Random Questions from r/FreelanceWriting

By Jamie McSloy / July 22, 2018
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I browsed Reddit’s freelance writer section today.

It’s Sunday and I don’t want to write a huge amount that requires brain work, so let’s just address some stuff I’ve seen.

First Of All…

If you’re going to take advice from Reddit, take it with a huge amount of salt. In almost every thread I read, there were people who clearly didn’t know what they were talking about, yet somehow were convinced of their correctness – despite clearly being wrong.

So bear that in mind.

Offers, Offers Everywhere

There seemed to be a ton of people trying to “start-up” platforms “for writers.”

This is ostensibly a good thing because ultimately most freelance platforms are rubbish.

However they’re rubbish for a reason – it’s a very hard business model to get right and at this point, you’re competing against established companies with big advertising budgets and very few moral concerns.

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And most of the people who are “thinking about creating a freelance start-up” aren’t any of those.

They’re dreamers looking for somebody else to provide the working capital.

So that’s the freelance platform thing.

Here’s the other thing: partnerships.

There were a ton of people looking for “partnerships with writers.”

Now… they wanted to “partner” with a writer but were incredibly vague about what it is they were bringing to the partnership. This is an immediate red flag, because it’s probably nothing.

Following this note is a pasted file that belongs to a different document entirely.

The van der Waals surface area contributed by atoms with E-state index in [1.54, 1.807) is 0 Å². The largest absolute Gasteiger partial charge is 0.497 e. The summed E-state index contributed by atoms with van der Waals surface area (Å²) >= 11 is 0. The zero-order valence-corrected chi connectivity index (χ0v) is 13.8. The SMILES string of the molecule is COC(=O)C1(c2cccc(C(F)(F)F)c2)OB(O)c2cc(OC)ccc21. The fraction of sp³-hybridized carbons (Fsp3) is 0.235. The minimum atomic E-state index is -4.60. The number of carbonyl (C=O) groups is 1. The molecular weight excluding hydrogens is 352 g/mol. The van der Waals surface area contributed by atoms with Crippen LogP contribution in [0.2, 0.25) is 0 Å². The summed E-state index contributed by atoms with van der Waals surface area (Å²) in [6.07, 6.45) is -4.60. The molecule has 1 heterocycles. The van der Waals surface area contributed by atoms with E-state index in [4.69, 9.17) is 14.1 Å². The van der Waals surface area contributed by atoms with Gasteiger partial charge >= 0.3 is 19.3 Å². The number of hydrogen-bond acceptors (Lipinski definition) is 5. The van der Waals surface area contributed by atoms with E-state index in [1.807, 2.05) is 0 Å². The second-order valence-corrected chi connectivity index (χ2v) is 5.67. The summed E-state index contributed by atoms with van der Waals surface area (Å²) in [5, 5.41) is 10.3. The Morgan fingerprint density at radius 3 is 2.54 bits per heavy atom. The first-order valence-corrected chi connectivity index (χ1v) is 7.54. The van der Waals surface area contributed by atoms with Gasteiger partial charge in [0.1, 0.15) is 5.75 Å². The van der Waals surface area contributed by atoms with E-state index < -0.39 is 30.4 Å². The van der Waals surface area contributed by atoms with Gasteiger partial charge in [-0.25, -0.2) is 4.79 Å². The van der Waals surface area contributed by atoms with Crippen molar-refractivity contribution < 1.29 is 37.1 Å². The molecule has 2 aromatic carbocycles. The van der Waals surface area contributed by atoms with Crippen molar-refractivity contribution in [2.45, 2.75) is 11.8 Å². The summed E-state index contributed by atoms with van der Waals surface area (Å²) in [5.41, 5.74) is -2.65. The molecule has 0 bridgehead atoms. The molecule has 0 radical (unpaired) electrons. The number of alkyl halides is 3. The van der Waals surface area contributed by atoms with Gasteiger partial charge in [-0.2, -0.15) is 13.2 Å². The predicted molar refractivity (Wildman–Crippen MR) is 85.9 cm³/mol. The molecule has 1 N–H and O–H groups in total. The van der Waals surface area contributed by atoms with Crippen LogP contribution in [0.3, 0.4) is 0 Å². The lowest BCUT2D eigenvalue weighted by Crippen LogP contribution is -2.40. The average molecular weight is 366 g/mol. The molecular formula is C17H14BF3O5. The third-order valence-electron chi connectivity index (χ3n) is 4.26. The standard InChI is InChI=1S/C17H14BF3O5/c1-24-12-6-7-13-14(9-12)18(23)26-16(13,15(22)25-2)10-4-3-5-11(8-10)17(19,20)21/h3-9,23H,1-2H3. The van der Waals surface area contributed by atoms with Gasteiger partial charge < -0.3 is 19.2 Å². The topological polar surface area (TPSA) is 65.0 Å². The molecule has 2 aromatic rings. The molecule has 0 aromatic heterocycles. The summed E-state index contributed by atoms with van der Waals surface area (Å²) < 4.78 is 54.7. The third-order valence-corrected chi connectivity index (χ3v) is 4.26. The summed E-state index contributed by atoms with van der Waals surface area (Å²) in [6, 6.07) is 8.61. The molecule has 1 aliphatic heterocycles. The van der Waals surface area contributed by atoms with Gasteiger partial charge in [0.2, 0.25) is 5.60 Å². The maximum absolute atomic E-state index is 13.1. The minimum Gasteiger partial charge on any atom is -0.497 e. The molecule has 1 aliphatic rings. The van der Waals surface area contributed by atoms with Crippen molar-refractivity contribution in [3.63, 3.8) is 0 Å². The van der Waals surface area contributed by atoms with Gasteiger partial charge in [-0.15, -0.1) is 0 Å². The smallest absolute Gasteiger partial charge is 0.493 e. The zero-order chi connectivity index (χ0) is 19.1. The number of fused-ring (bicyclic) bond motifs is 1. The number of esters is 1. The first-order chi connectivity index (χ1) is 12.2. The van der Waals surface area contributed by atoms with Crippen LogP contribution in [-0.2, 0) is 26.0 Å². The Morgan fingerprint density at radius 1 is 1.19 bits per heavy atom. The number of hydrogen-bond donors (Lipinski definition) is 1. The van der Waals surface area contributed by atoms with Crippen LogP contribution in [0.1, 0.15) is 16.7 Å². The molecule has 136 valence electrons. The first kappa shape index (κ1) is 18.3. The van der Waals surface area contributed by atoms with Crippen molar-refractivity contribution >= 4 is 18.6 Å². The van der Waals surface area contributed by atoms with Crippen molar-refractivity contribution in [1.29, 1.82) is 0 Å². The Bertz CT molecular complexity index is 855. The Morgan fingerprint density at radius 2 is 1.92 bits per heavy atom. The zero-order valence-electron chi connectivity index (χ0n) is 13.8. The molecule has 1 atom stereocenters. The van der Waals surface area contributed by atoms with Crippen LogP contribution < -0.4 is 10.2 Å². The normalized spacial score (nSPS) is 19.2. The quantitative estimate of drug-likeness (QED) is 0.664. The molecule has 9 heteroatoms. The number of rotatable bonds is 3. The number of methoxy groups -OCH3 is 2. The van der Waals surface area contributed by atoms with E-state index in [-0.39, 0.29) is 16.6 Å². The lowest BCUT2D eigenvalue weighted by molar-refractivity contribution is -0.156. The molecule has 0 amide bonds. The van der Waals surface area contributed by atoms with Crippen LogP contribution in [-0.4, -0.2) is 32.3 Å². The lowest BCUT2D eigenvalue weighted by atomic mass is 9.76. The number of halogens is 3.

Can You Write Freelance As A Non-English Speaker?

Yes, you can.

This was a common question with everything ranging from “You’ll never make it,” to, “Sure, nobody cares who you are or where you’re from!”

And obviously both of those extremes are a lie.

Now, I’ll say a few things on this:

  • You should probably target people from your own language/country because this turns a weakness into a strength – especially if you can do both writing in your native language and help them increase their presence on the English web.
  • If you’re looking for general write-in-English work, you will need to jump through many holes to prove you’re good to a professional level
  • You should work on brand building to demonstrate your language ability in English
  • There’ll be troubles getting cold clients from outside your native language on sites like Upwork

I’m not going to say you can’t make a ton of money. I know people who make a lot of money as non-native English speakers with freelance writing. It’s definitely possible but there are hoops to go through.

On the other hand, I won’t pretend that if someone sees “COUNTRY: INDIA” on your profile, you won’t have a harder time getting clients than someone from the USA, because you will. Even if your native language is English, there’s a perceived lack of English ability you have to overcome.

But you can overcome it.


Honestly, there are a million questions that are all the same.

“What do you use to get writing jobs?”

“Where do you start with freelance writing?”

“How do you get your first clients?”

“Been looking to start freelance writing but don’t know how!”

And there are pages and pages of these questions.

The answer is simple: Get started.

Create your own projects, approach some people, sign up for freelance platforms.

Don’t be afraid to fail. Fail regularly, in fact. Failing means you’re pushing yourself to try new things.

Nobody can hold your hand. You aren’t “thinking about starting.” You’re putting off starting, and you need to stop.

Just get on with it and ask specific questions later.